A few weeks ago, Cathey Dining Commons replaced all of its normal plates, bowls, and cutlery with paper and plastic plates and utensils. What I imagine was just a small technical difficulty with the dishwasher or some other appliance ended up generating a lot of waste, which got my friend and I thinking about sustainability at UChicago.
According to the UChicago Dining Website, leftover food in dining halls is donated to the Pacific Garden Mission. Based in Chicago, this Christian mission is the oldest in the country and helps homeless men, women, and children find food, clothing, and housing. Furthermore, none of the used fryer oil goes to the landfill—instead, it is converted into biofuels. Not having trays cuts down on the dishes that have to go through the washer, and food scraps are put into an Eco Digester, which uses aerobic digestion technology to break down food and divert it from landfills. Unbeknownst to me until now, the week of February 5 is “Sustainable Dining Week,” during which the Phoenix Sustainability Initiative, The Office of Sustainability, and UChicago Dining will host several events to give students a more behind-the-scenes look into what goes on behind our meals.
I was impressed with UChicago’s Environmental Research and Sustainability website, which not only includes these facts, but also has detailed information on the locations of facilities where we can recycle appliances, fabric, furniture, and other uncommon materials.
This does not mean that we can’t keep improving. One of the most glaring problems I’ve noticed is the lack of recycling bins in our dining halls. There should be at least one recycling bin for every trash can in Baker, Bartlett, and Cathey. The Phoenix Sustainability Initiative has made recycling easier by putting up informational posters in cafes around campus, though I wonder if this or another RSO has explored the possibility of recycling in the dining halls as well. This decision would certainly have to come from administration, though it probably wouldn’t materialize without student support. While much of the food and waste generated in the dining hall can’t be recycled, students spend a significant amount of time in these spaces, making the introduction of recycling bins vital. Simply having a recycling bin next to each trash can will remind us all to think about where we put our waste, an important step to a greener campus.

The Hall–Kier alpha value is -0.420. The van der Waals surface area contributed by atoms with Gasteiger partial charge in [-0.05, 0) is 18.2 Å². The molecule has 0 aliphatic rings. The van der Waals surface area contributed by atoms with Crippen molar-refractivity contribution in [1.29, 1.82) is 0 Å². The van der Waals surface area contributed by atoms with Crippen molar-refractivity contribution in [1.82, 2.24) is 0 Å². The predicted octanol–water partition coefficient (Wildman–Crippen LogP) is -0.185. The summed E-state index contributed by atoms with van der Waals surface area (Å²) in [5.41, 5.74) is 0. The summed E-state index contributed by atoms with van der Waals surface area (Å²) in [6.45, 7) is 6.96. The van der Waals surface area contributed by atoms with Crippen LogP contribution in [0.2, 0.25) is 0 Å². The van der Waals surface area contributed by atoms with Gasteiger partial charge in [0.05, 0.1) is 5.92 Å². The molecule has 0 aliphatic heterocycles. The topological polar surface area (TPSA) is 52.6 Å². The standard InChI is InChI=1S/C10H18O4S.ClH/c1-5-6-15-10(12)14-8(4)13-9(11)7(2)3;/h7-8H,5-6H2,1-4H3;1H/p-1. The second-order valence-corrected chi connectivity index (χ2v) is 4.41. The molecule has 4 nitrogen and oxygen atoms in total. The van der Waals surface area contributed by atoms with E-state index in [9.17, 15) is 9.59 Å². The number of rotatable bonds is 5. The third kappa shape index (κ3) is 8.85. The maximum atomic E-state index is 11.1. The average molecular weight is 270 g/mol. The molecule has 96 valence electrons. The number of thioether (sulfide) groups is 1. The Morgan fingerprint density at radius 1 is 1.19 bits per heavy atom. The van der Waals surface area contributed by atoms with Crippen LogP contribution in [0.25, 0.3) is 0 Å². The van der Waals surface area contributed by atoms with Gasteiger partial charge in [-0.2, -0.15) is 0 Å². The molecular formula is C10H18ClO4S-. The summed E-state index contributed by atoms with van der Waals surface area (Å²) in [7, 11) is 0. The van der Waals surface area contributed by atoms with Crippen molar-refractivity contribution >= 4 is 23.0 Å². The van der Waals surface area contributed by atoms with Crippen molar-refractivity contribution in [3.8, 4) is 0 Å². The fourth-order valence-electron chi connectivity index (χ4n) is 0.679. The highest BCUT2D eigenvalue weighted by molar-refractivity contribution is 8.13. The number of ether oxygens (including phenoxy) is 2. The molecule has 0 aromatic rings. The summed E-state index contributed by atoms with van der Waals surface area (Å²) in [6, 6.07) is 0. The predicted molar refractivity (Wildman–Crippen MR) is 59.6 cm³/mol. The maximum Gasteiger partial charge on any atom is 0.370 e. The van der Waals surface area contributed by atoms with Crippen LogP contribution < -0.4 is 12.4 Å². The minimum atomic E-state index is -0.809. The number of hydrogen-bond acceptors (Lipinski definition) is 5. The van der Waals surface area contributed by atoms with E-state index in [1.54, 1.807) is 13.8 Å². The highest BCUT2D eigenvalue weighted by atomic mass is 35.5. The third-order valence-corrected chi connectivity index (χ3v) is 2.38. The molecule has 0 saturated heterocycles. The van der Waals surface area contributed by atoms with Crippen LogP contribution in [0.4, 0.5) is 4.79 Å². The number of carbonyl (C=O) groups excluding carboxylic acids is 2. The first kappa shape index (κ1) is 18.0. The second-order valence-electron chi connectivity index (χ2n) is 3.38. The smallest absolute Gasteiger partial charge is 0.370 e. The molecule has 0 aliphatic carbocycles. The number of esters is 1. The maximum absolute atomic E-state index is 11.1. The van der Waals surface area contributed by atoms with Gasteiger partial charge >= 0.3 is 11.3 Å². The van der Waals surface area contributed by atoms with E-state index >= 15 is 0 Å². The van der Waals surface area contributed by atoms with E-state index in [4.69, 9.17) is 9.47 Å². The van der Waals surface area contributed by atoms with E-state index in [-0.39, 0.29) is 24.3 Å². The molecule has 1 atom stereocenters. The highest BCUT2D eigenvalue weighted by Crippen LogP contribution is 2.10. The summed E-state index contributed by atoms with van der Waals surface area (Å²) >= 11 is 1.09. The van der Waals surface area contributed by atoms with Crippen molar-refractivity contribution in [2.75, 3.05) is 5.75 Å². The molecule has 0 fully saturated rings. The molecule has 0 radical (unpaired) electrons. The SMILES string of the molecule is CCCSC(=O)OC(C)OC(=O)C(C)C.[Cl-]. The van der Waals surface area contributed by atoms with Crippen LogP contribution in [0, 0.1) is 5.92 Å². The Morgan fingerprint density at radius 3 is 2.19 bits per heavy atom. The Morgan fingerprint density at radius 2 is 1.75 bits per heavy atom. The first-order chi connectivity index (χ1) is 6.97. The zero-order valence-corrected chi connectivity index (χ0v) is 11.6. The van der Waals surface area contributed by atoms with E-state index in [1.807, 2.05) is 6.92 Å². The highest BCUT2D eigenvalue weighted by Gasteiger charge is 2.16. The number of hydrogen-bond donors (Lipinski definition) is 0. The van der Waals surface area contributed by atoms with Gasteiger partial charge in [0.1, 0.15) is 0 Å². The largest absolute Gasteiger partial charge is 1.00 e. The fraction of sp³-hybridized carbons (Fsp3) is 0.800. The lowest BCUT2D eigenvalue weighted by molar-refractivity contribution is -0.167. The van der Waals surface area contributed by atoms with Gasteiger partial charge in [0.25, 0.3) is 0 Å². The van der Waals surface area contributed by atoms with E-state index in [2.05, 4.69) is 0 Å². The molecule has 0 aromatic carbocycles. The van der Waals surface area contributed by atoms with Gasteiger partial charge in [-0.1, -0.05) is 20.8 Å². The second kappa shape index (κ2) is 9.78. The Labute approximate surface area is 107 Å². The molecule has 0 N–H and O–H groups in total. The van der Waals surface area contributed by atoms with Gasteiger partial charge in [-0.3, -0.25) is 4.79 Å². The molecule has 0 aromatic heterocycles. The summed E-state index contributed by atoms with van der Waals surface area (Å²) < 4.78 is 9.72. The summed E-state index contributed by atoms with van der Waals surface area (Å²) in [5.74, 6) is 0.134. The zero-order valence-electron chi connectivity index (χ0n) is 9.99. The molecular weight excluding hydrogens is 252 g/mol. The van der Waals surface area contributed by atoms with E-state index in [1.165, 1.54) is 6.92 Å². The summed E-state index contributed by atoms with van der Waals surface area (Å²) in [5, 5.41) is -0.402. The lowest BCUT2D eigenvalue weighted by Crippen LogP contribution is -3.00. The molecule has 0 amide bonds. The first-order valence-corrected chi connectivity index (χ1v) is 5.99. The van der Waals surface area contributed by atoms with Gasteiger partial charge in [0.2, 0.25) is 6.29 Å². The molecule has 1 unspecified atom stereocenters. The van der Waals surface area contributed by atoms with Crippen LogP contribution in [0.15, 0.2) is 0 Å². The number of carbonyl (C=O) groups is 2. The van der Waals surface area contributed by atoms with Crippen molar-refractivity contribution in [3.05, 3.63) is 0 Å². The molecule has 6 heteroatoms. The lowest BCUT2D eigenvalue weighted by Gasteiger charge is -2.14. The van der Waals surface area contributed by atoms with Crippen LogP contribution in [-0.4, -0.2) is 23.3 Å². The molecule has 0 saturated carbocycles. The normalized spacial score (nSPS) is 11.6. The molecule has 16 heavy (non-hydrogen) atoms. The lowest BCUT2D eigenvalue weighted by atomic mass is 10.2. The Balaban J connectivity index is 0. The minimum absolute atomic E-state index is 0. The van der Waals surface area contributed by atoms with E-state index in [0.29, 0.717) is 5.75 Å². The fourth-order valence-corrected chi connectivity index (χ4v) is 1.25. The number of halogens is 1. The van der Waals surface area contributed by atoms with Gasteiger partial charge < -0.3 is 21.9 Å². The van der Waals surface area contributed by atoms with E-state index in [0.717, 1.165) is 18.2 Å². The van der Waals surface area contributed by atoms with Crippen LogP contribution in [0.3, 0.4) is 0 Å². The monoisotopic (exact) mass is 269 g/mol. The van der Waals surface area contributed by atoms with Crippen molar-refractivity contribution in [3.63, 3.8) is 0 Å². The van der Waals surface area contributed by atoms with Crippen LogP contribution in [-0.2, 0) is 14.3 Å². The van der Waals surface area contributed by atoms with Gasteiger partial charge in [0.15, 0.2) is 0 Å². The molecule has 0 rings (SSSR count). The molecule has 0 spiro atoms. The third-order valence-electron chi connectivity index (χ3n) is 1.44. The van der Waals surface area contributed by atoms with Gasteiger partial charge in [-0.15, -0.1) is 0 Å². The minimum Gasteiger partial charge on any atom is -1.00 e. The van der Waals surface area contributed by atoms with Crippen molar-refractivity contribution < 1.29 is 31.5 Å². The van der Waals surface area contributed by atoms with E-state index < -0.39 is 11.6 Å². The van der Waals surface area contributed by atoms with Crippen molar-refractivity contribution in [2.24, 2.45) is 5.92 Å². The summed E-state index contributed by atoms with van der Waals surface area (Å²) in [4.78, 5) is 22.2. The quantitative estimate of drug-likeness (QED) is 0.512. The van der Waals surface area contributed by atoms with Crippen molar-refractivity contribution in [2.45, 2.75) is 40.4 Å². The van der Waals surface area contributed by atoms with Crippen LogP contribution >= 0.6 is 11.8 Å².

Another issue I’ve noticed is that while we are each given a recycling bin for our room and our trash rooms are equipped with larger recycling receptacles, we aren’t using them in the way we should be. In fact, my house recycling bins are usually empty, while trash cans are overflowing.
To encourage us all to serve as better environmental stewards, we could try incentivizing university students to recycle. For example, we could start quarter-long house competitions with study break prizes for the house that can recycle the most with the most attention to detail. As of last September, Americans had only a 30% accuracy rate when it comes to sorting waste.
What’s most important, though, is keeping these issues at the forefront of our minds. To start, adding recycling bins to our dining halls can facilitate the beginning of a dialogue about how to proceed with green initiatives. If next week is “Sustainable Dining Week,” why haven’t there been posters in each dining hall? And if there are, why haven’t I seen them? Our student body is made up of activists, as exemplified just last week with the flurry of posters in opposition to the new proposed business major. Controversial issues like these surely deserve posters and publicity, but so does sustainability, which should always be a priority for our community.
Alexa Perlmutter is a first-year in the College.